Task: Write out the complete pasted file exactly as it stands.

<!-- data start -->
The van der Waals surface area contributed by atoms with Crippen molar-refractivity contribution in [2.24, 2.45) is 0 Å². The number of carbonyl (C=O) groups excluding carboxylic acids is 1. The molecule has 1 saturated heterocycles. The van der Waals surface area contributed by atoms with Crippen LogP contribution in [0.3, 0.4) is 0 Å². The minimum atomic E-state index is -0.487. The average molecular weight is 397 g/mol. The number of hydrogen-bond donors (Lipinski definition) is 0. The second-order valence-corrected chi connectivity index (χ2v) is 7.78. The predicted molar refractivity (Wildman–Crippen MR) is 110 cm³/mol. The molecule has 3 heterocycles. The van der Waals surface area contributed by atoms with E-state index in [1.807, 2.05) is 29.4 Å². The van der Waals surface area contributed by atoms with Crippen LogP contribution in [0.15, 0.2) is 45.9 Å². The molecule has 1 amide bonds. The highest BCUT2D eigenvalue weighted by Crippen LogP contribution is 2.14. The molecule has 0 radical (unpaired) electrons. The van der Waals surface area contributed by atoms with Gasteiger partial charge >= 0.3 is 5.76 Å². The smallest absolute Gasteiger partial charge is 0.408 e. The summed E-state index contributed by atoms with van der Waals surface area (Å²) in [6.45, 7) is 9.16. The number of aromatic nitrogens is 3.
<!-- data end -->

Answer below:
The van der Waals surface area contributed by atoms with Crippen molar-refractivity contribution in [2.24, 2.45) is 0 Å². The number of carbonyl (C=O) groups excluding carboxylic acids is 1. The molecule has 1 saturated heterocycles. The van der Waals surface area contributed by atoms with Crippen LogP contribution in [0.3, 0.4) is 0 Å². The minimum atomic E-state index is -0.487. The average molecular weight is 397 g/mol. The number of hydrogen-bond donors (Lipinski definition) is 0. The second-order valence-corrected chi connectivity index (χ2v) is 7.78. The predicted molar refractivity (Wildman–Crippen MR) is 110 cm³/mol. The molecule has 3 heterocycles. The van der Waals surface area contributed by atoms with E-state index in [1.807, 2.05) is 29.4 Å². The van der Waals surface area contributed by atoms with Crippen LogP contribution in [0.15, 0.2) is 45.9 Å². The molecule has 1 amide bonds. The highest BCUT2D eigenvalue weighted by Crippen LogP contribution is 2.14. The molecule has 0 radical (unpaired) electrons. The van der Waals surface area contributed by atoms with Gasteiger partial charge >= 0.3 is 5.76 Å². The smallest absolute Gasteiger partial charge is 0.408 e. The summed E-state index contributed by atoms with van der Waals surface area (Å²) in [6.45, 7) is 9.16. The number of aromatic nitrogens is 3.